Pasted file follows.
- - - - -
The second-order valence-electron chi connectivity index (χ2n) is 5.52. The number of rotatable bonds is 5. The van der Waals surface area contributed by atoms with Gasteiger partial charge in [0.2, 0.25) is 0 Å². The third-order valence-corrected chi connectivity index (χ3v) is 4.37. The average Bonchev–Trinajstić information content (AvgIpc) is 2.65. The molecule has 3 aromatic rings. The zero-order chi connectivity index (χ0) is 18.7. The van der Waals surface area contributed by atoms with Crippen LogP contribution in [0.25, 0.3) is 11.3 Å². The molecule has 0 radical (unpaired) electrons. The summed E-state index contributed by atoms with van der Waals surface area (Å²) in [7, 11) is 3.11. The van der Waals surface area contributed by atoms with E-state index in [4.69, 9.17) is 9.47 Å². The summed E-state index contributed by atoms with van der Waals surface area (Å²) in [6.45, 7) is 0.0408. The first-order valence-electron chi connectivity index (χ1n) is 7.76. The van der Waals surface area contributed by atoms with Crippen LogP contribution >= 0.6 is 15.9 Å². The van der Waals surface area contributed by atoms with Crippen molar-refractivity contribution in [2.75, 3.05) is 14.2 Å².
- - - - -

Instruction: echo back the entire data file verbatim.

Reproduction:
The second-order valence-electron chi connectivity index (χ2n) is 5.52. The number of rotatable bonds is 5. The van der Waals surface area contributed by atoms with Gasteiger partial charge in [0.2, 0.25) is 0 Å². The third-order valence-corrected chi connectivity index (χ3v) is 4.37. The average Bonchev–Trinajstić information content (AvgIpc) is 2.65. The molecule has 3 aromatic rings. The zero-order chi connectivity index (χ0) is 18.7. The van der Waals surface area contributed by atoms with Crippen LogP contribution in [0.25, 0.3) is 11.3 Å². The molecule has 0 radical (unpaired) electrons. The summed E-state index contributed by atoms with van der Waals surface area (Å²) in [7, 11) is 3.11. The van der Waals surface area contributed by atoms with E-state index in [4.69, 9.17) is 9.47 Å². The summed E-state index contributed by atoms with van der Waals surface area (Å²) in [6.45, 7) is 0.0408. The first-order valence-electron chi connectivity index (χ1n) is 7.76. The van der Waals surface area contributed by atoms with Crippen LogP contribution >= 0.6 is 15.9 Å². The van der Waals surface area contributed by atoms with Crippen molar-refractivity contribution in [2.75, 3.05) is 14.2 Å².